Results 81 - 100 of 3519.

Physics - Chemistry - 04.12.2023
Watching electrons at work
Watching electrons at work
Researchers from ETH Zurich, Empa and Stanford have taken snapshots of the crystal structure of perovskite nanocrystals as it was deformed by excited electrons. To their surprise, the deformation straightened out the skewed crystal structure rather than making it more disordered. Many a scientific and technical problem could be solved easily if it were possible to look inside a material and watch its atoms and electrons wiggle about in real time.

Life Sciences - Chemistry - 01.12.2023
PicoRuler: Molecular Rulers for High-Resolution Microscopy
PicoRuler: Molecular Rulers for High-Resolution Microscopy
Good news for researchers working with high-resolution fluorescence microscopy: Biocompatible molecular rulers are available for the first time to calibrate the latest super-resolution microscopy methods. Latest super-resolution microscopy methods now achieve an optical resolution in the range of a few nanometres.

Astronomy / Space - Chemistry - 30.11.2023
Observations of planetary cradles find water and conditions for forming Earth-like planets even in harsh environments
Planets like our Earth, including planets with water, could form even in the harshest known star-forming environments, drenched by hard UV light from massive stars. That is a main result of analyses of new observations of such an environment with the James Webb Space Telescope (JWST), conducted by, amongst others, Rens Waters and student Lars Cuijpers from Radboud University.

Chemistry - Physics - 29.11.2023
Releasing Brakes on Biocatalysis
Releasing Brakes on Biocatalysis
Formaldehyde can inhibit enzymes that produce hydrogen particularly efficiently. Researchers from Bochum have discovered how this can be prevented. Enzymes from microorganisms can produce hydrogen (H2) under certain conditions, which makes them potential biocatalysts for biobased H2 technologies. In order to make this hydrogen production efficient, researchers are trying to identify and eliminate possible limiting factors.

Health - Chemistry - 28.11.2023
Growing microtumors in a dish helps rapidly identify genes that drive tumor growth
Researchers have identified a new way to screen genes that cause several different types of cancers to grow, identifying particularly promising targets for precision oncology in oral and esophageal squamous cancers. The study, published in this month's issue of Cell Reports , used 3-dimensional models of organ tissues called organoids to identify and test potential gene targets from The Cancer Genome Atlas.

Chemistry - Physics - 28.11.2023
A new, more abundant catalyst to generate dihydrogen from water
Publication of the Chemistry Laboratory in the journal ACS Catalysis on November 9, 2023. Communication of CNRS Chemistry on November 27, 2023. Producing dihydrogen by electrolysis of water requires rare and therefore expensive catalysts. They could be replaced by another molybdenum-based catalyst, much more abundant but currently less efficient.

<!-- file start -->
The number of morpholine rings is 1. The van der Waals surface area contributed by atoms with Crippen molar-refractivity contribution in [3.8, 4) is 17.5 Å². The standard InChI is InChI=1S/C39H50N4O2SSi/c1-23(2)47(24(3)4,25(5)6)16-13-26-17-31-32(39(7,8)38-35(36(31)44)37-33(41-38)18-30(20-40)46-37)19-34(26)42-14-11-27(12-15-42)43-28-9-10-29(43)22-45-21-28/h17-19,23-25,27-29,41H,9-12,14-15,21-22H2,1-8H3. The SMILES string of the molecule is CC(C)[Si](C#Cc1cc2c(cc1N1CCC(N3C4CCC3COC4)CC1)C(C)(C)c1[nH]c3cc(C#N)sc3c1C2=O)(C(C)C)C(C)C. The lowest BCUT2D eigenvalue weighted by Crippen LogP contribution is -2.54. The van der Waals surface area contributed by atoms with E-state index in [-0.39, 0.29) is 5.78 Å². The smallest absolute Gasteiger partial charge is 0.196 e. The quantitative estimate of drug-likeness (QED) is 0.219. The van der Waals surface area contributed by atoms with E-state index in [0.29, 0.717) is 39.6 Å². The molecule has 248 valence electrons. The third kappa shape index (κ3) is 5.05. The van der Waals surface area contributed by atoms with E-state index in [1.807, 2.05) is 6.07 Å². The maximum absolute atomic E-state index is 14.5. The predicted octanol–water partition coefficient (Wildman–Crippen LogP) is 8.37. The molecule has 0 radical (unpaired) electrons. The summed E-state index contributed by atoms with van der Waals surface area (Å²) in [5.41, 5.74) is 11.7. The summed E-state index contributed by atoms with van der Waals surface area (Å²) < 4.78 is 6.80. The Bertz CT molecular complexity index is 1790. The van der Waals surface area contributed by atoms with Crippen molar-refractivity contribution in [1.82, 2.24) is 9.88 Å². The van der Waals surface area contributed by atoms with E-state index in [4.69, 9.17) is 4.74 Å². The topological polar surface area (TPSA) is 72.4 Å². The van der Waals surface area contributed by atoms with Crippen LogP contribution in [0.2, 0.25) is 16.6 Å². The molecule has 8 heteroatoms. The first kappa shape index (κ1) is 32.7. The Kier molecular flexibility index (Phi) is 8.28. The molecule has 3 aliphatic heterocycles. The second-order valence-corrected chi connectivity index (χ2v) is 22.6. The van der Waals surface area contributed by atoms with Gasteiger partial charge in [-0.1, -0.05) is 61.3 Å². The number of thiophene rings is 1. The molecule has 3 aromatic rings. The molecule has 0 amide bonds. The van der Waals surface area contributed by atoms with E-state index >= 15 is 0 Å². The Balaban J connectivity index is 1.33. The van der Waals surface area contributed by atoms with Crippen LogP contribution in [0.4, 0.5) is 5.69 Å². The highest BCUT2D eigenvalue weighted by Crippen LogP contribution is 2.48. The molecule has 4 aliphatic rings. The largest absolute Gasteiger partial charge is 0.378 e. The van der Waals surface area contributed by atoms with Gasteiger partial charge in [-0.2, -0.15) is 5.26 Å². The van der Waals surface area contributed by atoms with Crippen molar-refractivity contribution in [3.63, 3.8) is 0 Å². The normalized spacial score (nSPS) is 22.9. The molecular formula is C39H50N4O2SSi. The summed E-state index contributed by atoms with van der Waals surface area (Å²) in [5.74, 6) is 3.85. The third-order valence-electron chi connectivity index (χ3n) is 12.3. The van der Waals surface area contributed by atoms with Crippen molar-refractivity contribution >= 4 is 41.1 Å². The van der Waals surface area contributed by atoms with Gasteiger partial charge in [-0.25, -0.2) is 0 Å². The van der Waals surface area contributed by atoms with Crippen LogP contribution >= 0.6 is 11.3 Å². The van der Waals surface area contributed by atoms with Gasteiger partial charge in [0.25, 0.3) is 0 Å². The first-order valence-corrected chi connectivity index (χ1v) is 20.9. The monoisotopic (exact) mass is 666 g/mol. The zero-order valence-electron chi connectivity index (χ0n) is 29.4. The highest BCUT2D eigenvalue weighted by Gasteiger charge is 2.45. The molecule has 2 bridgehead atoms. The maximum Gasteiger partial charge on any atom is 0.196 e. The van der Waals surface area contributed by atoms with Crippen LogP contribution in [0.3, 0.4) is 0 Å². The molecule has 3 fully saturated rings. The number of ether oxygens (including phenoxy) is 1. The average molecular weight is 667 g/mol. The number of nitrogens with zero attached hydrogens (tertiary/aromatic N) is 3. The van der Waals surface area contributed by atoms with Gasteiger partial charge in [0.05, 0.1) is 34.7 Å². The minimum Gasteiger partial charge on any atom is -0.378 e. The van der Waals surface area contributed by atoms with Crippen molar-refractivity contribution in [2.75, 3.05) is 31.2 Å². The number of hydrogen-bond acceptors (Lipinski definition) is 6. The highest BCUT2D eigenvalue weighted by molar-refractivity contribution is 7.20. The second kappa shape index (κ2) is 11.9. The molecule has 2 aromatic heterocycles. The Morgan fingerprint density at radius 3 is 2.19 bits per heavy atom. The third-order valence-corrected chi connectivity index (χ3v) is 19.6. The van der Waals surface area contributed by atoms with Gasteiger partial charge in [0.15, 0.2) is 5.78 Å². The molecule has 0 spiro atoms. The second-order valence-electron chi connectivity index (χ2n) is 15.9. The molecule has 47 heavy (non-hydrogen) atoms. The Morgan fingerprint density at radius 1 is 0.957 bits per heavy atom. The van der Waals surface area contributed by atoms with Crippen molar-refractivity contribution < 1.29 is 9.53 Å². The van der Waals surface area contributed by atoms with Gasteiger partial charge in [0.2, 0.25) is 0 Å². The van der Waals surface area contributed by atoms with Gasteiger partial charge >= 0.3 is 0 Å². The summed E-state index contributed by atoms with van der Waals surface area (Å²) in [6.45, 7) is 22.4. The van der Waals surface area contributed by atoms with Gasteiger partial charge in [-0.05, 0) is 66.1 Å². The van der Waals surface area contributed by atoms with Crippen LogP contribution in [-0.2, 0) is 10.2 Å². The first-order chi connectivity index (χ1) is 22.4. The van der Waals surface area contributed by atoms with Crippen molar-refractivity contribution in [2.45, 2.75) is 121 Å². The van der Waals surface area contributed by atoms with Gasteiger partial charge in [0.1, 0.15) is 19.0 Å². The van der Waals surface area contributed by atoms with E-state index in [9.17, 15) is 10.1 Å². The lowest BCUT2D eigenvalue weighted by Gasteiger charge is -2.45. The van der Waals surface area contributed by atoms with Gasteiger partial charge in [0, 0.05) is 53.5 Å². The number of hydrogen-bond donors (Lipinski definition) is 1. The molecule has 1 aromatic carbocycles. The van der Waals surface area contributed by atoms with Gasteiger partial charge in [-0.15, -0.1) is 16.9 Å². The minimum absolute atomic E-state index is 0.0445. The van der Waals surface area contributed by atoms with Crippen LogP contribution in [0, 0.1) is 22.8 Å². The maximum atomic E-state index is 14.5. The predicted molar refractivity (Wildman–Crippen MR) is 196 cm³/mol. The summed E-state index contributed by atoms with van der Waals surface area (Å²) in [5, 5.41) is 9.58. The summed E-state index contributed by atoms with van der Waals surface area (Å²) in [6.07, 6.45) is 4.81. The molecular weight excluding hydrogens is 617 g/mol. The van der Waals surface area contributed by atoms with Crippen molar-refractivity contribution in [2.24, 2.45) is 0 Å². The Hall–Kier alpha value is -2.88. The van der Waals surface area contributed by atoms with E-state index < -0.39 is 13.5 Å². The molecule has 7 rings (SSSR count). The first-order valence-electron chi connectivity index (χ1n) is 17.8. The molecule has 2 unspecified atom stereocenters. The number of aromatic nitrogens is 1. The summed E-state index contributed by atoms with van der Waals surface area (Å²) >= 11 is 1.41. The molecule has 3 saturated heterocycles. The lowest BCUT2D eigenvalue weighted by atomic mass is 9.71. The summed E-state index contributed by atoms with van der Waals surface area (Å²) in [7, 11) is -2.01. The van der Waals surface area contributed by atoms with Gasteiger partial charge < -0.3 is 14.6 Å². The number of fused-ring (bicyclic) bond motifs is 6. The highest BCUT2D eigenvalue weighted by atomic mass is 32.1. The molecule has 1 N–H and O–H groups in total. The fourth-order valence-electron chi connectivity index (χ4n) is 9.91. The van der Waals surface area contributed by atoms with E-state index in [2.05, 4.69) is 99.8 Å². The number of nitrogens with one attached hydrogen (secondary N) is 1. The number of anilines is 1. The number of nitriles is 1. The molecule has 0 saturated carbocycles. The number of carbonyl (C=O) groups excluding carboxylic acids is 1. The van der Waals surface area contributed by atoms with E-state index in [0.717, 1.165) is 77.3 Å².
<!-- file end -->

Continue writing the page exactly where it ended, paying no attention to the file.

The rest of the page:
Physics - Chemistry - 28.11.2023
Entanglement to the Rescue
In the search for new particles and forces in nature, physicists are on the hunt for behaviors within atoms and molecules that are forbidden by the tried-and-true Standard Model of particle physics. Any deviations from this model could indicate what physicists affectionately refer to as "new physics." Caltech assistant professor of physics Nick Hutzler and his group are in pursuit of specific kinds of deviations that would help solve the mystery of why there is so much matter in our universe.

Life Sciences - Chemistry - 27.11.2023
Molecular cooperation at the threshold of life
Molecular cooperation at the threshold of life
Protein-like aggregates known as amyloids can bind to molecules of genetic material. It is possible that these two types of molecules stabilised each other during the development of life - and that this might even have paved the way for the genetic code. How organisms develop from inanimate matter is one of the biggest questions in science.

Chemistry - Physics - 27.11.2023
Team engineers nanoparticles using ion irradiation to advance clean energy and fuel conversion
The work demonstrates control over key properties leading to better performance. MIT researchers and colleagues have demonstrated a way to precisely control the size, composition, and other properties of nanoparticles key to the reactions involved in a variety of clean energy and environmental technologies.

Chemistry - Pharmacology - 23.11.2023
Artificial intelligence finds ways to develop new drugs
Artificial intelligence finds ways to develop new drugs
A new AI model developed by chemists at ETH Zurich can not only predict where a pharmaceutically active molecule can be chemically modified, but also how best to do it. This makes it possible to identify new pharmaceutical ingredients more quickly and improve existing ones in a targeted manner. New active pharmaceutical ingredients lay the foundations for innovative and better medical treatments.

Life Sciences - Chemistry - 22.11.2023
Chemistry researchers develop a protein capable of eliminating microplastics
Chemistry researchers develop a protein capable of eliminating microplastics